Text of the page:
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Old 08-08-2006, 07:23 AM   #1
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What these articles continue to not say is that while the impact of the shutdown may affect the US, especially the West Coast, more than other areas, the shutdown affects crude prices all over the world, not just in the US. This shutdown is going to affect business and consumers the world over, as the cost of fuel will be going up everywhere, not just in the US, unless OPEC or other oil producing nations decide to release more crude into the world markets to make up for the US shutdown.

Quote:
Originally posted by from the Associated Press via CNN.com - August 8 2006
Oil shutdown expected to hit West Coast hard
U.S. considers releasing oil from emergency stockpile


ANCHORAGE, Alaska (AP) -- BP's decision to shut down the nation's biggest oil field is expected to squeeze the West Coast particularly hard and the government is considering releasing oil from its emergency stockpile to ease the crunch.

Crude oil prices fell 28 cents in Asian electronic trading on the New York Mercantile Exchange early Tuesday, likely a result of profit-taking a day after prices jumped more than $2 a barrel in response to news of the loss of 400,000 barrels a day.

BP said it discovered corrosion in the transit lines and will have to replace most of the 22 miles of the pipeline at Prudhoe Bay, which produces about 2.6 percent of the nation's daily supply including imports. (Watch BP man apologize -- 4.26)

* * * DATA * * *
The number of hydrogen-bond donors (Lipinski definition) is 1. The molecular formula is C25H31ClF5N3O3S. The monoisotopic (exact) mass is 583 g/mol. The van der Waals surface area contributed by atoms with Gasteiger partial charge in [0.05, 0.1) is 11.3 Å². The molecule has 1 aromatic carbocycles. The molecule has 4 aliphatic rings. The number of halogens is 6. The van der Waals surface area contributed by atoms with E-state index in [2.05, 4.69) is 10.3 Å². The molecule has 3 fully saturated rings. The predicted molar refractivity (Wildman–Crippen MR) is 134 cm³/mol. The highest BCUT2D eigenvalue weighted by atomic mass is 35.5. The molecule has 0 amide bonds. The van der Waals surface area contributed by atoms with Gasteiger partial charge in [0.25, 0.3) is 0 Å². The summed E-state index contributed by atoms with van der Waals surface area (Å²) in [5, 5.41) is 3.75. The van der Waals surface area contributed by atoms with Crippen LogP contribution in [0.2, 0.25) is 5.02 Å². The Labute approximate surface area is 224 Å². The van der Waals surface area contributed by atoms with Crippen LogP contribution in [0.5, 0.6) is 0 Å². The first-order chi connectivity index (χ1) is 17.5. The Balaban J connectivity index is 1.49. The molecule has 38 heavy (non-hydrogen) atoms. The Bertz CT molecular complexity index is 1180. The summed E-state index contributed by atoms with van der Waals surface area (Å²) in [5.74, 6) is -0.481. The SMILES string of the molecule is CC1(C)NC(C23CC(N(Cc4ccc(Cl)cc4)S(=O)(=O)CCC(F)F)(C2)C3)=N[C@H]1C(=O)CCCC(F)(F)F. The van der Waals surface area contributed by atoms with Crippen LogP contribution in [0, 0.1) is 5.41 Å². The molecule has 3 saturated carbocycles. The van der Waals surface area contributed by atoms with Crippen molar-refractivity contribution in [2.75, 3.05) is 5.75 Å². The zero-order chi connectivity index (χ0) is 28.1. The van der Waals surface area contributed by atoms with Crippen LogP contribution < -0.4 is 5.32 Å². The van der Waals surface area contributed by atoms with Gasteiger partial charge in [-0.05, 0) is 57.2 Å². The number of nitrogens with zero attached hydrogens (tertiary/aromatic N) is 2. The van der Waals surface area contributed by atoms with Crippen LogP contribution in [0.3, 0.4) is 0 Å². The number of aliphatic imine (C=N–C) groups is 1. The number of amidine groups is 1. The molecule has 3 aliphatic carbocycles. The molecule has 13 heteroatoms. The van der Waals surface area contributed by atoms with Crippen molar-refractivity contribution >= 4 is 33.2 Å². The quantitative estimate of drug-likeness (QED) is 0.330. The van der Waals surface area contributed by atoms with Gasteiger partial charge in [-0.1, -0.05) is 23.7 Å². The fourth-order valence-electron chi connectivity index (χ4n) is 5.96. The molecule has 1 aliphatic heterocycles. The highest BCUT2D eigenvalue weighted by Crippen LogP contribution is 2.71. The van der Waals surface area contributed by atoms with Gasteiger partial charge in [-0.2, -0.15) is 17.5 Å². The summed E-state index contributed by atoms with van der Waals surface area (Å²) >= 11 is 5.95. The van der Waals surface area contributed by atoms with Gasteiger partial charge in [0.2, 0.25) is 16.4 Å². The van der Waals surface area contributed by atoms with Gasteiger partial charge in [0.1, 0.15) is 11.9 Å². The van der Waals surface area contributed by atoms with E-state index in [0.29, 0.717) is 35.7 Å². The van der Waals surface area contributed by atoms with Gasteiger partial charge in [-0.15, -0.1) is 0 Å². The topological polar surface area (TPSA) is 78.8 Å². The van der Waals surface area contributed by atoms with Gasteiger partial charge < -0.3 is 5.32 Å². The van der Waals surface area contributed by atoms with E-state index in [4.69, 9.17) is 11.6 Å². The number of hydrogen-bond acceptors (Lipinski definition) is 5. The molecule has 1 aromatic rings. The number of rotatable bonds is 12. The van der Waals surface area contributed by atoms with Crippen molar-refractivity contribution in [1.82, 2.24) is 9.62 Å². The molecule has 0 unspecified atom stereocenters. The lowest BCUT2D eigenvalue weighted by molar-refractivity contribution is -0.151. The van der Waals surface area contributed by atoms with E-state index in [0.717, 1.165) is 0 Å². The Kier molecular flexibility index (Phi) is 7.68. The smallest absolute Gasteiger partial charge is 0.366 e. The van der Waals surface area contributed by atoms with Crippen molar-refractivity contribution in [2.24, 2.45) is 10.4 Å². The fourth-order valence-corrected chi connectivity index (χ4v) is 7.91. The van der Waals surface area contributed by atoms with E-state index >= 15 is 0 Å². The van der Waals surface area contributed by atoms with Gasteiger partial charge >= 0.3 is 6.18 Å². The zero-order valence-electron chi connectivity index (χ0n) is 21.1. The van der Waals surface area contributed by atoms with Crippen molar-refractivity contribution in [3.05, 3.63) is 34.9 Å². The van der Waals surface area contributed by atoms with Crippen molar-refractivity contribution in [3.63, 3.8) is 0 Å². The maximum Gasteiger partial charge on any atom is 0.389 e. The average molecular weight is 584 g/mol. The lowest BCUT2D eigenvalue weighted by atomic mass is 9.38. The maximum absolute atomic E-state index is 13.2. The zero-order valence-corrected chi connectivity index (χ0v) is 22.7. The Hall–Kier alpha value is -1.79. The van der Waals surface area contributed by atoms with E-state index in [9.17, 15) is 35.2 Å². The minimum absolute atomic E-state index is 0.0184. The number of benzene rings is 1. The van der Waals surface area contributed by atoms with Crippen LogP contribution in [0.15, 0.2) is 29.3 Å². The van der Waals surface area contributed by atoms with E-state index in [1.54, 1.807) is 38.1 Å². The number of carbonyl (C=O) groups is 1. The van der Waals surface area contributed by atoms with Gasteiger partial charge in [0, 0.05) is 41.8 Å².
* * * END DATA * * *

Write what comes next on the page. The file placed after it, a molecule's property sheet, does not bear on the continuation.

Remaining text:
Most of the crude oil produced out of Alaska's North Slope each day goes to refineries in Washington, California and Hawaii, said Joe Sparano, president of the Western States Petroleum Association, a trade group based in Sacramento, California.

The loss may hit Alaska hardest. Eighty-nine percent of the state's income is from oil revenue, and central to that cash flow is Prudhoe Bay. The expected loss of 400,000 barrels per day at today's oil prices means $6.4 million lost daily in royalties and taxes, Revenue Commissioner Bill Corbus said.

BP discovered the corrosion only after the U.S. Transportation Department ordered their inspection following a spill of up to 270,000 gallons in March. It was the biggest spill in North Slope history, and has become part of a criminal investigation into the company's Alaskan operations.

BP operates the Prudhoe Bay oil field for itself and for other oil companies, including ConocoPhillips and Exxon Mobil. Prudhoe Bay and other oil fields on Alaska's North Slope feed oil into the 800-mile trans-Alaska pipeline. The North Slope produces approximately 800,000 barrels a day; Prudhoe Bay accounts for half of that.

Impact 'impossible to predict'

Sparano said it's too soon to tell how the shutdown will ultimately affect consumers. "Until we know the full extent of any necessary repairs and how long they might take, it's impossible to predict what the impact might be," he said.

The average U.S. retail price of a gallon of unleaded, regular gasoline was $3.036 on Monday -- near its all-time high of $3.057, reached September 5 after Hurricane Katrina hit the Gulf Coast. Gasoline futures also rose, indicating the market expects further increases...
Go to Oil shutdown expected to hit West Coast hard to read the entire article.
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